Tag Archive | Sermon on the Mount

Wisdom, Foundations, and the Sermon on the Mount

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I woke up this morning stirred to write about the importance of foundations. So often many of the people I know have been sidetracked in their lives because their lives were built on the wrong foundations. Those with any kind of construction experience know that if a foundation is slightly off, the whole building built on top of it will suffer. The problem is so often we want a building so badly that we neglect building foundations in our lives the right way.

Several weeks ago I was talking to a co-worker about a house her family owned at a beach. It was built on firm ground and had weathered several storms well. There were other people who had wanted a house so close to the beach that they had built their houses on sand. These houses had significant storm damage that had totally ruined these houses. I looked at her and said, “Have none of these people read Jesus’ parable of the wise and foolish builder?” Apparently, they had not.

Jesus told this story:

Anyone who listens to my teaching and follows it is wise, like a person who builds a house on solid rock.  Though the rain comes in torrents and the floodwaters rise and the winds beat against that house, it won’t collapse because it is built on bedrock.  But anyone who hears my teaching and doesn’t obey it is foolish, like a person who builds a house on sand.  When the rains and floods come and the winds beat against that house, it will collapse with a mighty crash.

Matthew 7:24-27

One of the things that has been revolutionary in my life and the lives of others I know is really applying this simple story to our lives. We in the West spend a ton of time teaching people what to believe about God, Jesus, and Christianity. But according to that story, none of that is building our lives on the solid rock. Instead, building our lives on a solid foundation means listening to Jesus’ teaching and doing what it says.  The foolish man isn’t someone who resisted the teachings of Jesus, but he is someone who heard and didn’t put into practice what Jesus said.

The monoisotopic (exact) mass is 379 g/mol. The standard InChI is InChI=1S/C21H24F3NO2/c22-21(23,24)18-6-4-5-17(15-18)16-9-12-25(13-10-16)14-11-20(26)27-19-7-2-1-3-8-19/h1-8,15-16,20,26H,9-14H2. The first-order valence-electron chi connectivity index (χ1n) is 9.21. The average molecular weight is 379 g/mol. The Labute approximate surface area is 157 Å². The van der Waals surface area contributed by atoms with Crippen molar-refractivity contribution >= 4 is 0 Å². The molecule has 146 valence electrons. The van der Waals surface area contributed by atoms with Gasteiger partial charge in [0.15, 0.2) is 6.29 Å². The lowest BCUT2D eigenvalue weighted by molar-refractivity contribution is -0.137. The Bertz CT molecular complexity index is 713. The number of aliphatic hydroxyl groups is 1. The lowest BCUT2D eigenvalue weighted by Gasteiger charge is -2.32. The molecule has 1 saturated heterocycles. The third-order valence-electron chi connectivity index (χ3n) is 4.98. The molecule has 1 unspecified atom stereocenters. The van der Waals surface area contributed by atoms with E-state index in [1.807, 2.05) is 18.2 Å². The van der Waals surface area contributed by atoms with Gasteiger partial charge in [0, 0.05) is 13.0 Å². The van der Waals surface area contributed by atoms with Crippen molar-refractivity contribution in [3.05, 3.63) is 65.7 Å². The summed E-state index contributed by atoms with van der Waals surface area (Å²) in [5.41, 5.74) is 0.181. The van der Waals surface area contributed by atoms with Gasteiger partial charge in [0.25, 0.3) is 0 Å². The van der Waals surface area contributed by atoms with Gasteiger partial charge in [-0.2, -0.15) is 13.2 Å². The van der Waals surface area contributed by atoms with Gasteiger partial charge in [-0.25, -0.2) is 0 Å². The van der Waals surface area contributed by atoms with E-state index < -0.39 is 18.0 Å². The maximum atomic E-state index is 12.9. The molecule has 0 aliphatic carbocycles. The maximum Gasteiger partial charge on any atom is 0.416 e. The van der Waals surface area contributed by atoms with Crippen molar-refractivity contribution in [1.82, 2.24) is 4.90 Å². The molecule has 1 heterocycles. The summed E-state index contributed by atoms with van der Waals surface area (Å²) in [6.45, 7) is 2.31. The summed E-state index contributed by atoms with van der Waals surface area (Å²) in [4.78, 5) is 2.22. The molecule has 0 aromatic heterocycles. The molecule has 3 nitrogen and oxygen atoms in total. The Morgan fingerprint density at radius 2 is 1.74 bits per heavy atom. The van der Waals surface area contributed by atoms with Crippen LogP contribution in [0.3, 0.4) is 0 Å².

And while obeying all of Jesus’ teaching is important, this teaching ends a famous set of teachings by Jesus that we call the Sermon on the Mount. This parable is meant to emphasize the importance of practicing the teachings Jesus gives in Matthew 5, 6, and 7. So often we will spend time in our house churches and discipleship groups reading the Sermon on the Mount and talking about how we can build our lives obeying these truths. The disciples that have done so are the ones who have stood the test of time.

The promise of Jesus is that there will be storms that come. Some of them are the general storms of life, testing and trials that are common to every era of history. Some storms are the storms of persecution, which Peter promises that everyone who lives a godly life will endure.  There will also be eschatological, end-time storms that come and test the foundations of individuals and the church. Regardless of which storms we encounter, it is by obeying the truths found in the Sermon on the Mount by relying on the power of the Holy Spirit that we stand strong in the hour of testing.

But the time to build the foundation is not in the storm. The time to build a strong foundation is now. It will be too late to begin to obey Jesus’ teaching in the midst of the storm. Are you reading AND obeying Jesus’ teaching in Matthew 5, 6, & 7? If not, it’s not too late to go back and begin to put into practice the things Jesus taught there. If you are living out those truths, start thinking about how to train others that you are bringing to Christ and raising up to obey these truths.

The future you and those you disciple will thank you.

Because Detrich Boenhoffer Just Doesn’t Twitter Well…

“…the restoration of the church will surely come only from a new type of monasticism which has nothing in common with the old but a complete lack of compromise in a life lived in accordance with the Sermon on the Mount in the discipleship of Christ. I think it is time to gather people together to do this…”

Extract of a letter written by Dietrich Bonhoeffer to his brother Karl-Friedrick on the 14th of January, 1935. (Source: John Skinner, Northumbria Community).